|Trim Size / Pages||9 x 6 in / 504|
A vivid history of the lives and times of the aristocratic elite whose patronage created the art and architecture of the Italian Renaissance.
The fifteenth and sixteenth centuries was an era of dramatic political, religious, and cultural change in the Italian peninsula, witnessing major innovations in the visual arts, literature, music, and science.
The Princes of the Renaissance charts these developments in a sequence of eleven chapters, each of which is devoted to two or three princely characters with a cast of minor ones—from Federigo da Montefeltro, Duke of Urbino, to Cosimo I de' Medici, Duke of Florence, and from Isabella d'Este of Mantua to Lucrezia Borgia. Many of these princes were related by blood or marriage, creating a web of alliances that held Renaissance society together—but whose tensions could spark feuds that threatened to tear it apart.
A vivid depiction of the lives and times of the aristocratic elite whose patronage created the art and architecture of the Renaissance, The Princes of the Renaissance is a narrative that is as rigorous and definitively researched as it is accessible and entertaining. Perhaps most importantly, Mary Hollingsworth sets the aesthetic achievements of these aristocratic patrons in the context of the volatile, ever-shifting politics of an age of change and innovation.
Mary Hollingsworth is a scholar of the Italian Renaissance. She is the author of The Cardinal's Hat; The Borgias: History's Most Notorious Dynasty; and Patronage in Renaissance Italy: From 1400 to the Early Sixteenth Century. She divides her time between Italy and England.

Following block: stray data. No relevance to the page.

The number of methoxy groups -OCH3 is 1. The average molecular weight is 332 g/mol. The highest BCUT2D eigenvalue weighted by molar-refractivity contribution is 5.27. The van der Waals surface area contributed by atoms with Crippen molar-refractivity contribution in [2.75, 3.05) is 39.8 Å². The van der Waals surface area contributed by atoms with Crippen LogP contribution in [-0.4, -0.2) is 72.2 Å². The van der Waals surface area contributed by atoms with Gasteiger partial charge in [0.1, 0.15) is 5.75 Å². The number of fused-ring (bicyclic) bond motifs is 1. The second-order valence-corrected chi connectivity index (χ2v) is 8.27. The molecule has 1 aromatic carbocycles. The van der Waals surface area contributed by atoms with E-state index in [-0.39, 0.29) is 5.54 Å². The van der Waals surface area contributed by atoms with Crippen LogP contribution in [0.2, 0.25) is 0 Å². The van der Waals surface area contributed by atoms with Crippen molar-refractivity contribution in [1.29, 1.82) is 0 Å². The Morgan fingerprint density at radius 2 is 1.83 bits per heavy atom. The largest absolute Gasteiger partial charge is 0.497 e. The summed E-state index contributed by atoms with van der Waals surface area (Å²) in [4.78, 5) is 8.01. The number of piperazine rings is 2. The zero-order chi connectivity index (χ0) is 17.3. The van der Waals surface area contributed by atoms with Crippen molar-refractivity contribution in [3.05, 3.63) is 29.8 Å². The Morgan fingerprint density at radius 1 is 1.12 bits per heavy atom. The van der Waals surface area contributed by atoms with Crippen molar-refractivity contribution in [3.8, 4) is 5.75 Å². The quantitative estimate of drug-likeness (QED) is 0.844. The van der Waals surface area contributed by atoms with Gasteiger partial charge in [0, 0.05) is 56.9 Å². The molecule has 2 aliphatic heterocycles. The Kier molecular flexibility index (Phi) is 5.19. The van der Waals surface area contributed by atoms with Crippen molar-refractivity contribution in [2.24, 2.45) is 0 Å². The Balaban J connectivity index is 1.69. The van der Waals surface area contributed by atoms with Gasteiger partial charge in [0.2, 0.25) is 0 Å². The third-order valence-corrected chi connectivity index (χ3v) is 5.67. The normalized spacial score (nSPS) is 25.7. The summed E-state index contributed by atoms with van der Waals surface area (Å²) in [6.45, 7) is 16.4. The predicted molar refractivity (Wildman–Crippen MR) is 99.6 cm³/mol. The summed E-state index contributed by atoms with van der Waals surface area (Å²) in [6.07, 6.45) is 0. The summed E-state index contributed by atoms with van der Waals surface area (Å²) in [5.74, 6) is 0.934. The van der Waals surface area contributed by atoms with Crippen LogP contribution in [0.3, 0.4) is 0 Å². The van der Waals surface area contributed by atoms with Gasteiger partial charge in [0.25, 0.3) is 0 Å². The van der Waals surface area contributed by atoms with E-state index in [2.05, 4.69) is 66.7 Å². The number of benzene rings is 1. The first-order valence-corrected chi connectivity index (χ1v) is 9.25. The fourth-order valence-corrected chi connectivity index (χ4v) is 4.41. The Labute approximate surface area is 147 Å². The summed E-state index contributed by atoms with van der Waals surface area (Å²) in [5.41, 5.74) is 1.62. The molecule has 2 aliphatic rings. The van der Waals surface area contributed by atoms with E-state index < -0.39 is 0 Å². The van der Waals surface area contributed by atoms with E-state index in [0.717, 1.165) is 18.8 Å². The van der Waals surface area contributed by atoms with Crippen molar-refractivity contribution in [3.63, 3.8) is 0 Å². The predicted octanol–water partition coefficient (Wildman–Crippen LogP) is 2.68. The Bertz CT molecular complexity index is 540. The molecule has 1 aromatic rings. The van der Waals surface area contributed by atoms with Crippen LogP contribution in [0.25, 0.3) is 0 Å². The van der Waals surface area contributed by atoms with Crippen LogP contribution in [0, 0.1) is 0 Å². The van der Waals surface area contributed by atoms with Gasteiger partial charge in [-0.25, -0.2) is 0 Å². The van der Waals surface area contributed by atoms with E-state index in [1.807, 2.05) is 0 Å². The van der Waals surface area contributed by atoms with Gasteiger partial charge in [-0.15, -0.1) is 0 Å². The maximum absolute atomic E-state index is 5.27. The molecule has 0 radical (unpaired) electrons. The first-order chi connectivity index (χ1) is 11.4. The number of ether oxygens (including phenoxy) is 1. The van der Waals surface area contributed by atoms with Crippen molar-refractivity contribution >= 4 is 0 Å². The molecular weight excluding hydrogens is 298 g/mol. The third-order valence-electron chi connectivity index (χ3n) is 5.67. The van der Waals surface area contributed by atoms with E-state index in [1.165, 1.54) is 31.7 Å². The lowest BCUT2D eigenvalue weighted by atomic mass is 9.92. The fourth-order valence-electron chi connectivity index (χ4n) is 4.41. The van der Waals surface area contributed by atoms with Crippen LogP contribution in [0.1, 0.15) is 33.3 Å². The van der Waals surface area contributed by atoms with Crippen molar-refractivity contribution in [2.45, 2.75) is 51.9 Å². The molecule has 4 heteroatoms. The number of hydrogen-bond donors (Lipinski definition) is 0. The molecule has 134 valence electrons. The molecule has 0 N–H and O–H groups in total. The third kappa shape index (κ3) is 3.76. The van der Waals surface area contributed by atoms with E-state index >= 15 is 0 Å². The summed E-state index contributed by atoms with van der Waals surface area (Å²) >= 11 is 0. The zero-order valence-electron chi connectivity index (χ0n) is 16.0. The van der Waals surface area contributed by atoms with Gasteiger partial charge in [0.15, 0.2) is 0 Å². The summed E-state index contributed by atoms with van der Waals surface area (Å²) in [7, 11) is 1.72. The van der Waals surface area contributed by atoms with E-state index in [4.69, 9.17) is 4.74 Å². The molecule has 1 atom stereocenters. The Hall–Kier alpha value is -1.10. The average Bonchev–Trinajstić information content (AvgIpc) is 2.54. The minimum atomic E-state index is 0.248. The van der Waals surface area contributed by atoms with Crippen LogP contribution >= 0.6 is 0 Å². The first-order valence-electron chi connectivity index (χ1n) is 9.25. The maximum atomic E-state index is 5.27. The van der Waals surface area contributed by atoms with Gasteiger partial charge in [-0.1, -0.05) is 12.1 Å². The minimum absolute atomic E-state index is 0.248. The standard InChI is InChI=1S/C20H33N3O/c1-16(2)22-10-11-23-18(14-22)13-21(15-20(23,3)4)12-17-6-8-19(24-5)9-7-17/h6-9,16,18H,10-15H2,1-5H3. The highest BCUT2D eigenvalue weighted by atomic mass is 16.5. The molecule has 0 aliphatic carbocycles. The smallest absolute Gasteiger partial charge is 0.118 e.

Praise for Mary Hollingsworth’s The Family Medici:
“Vivid and well-researched. Hollingsworth's implication is correct and praiseworthy - that we should remember the Medici for what they were, not for what they wanted us to think they were.” Christian Science Monitor
“Hollingsworth’s clear, concise family chronology serves as an excellent introduction or handy reference guide to one of the Renaissance’s most infamous families.” Publishers Weekly (starred)
“Highly readable. A revisionist view of the celebrated Medici family.” Library Journal
“A fascinating warts-and-all history of the rise and fall of the Medici. Hollingsworth effectively debunks the myths surrounding this legendary family. A vital acquisition for anyone who studies the Renaissance and seeks the true role of the Medici in the history of Florence.” Kirkus Reviews (starred)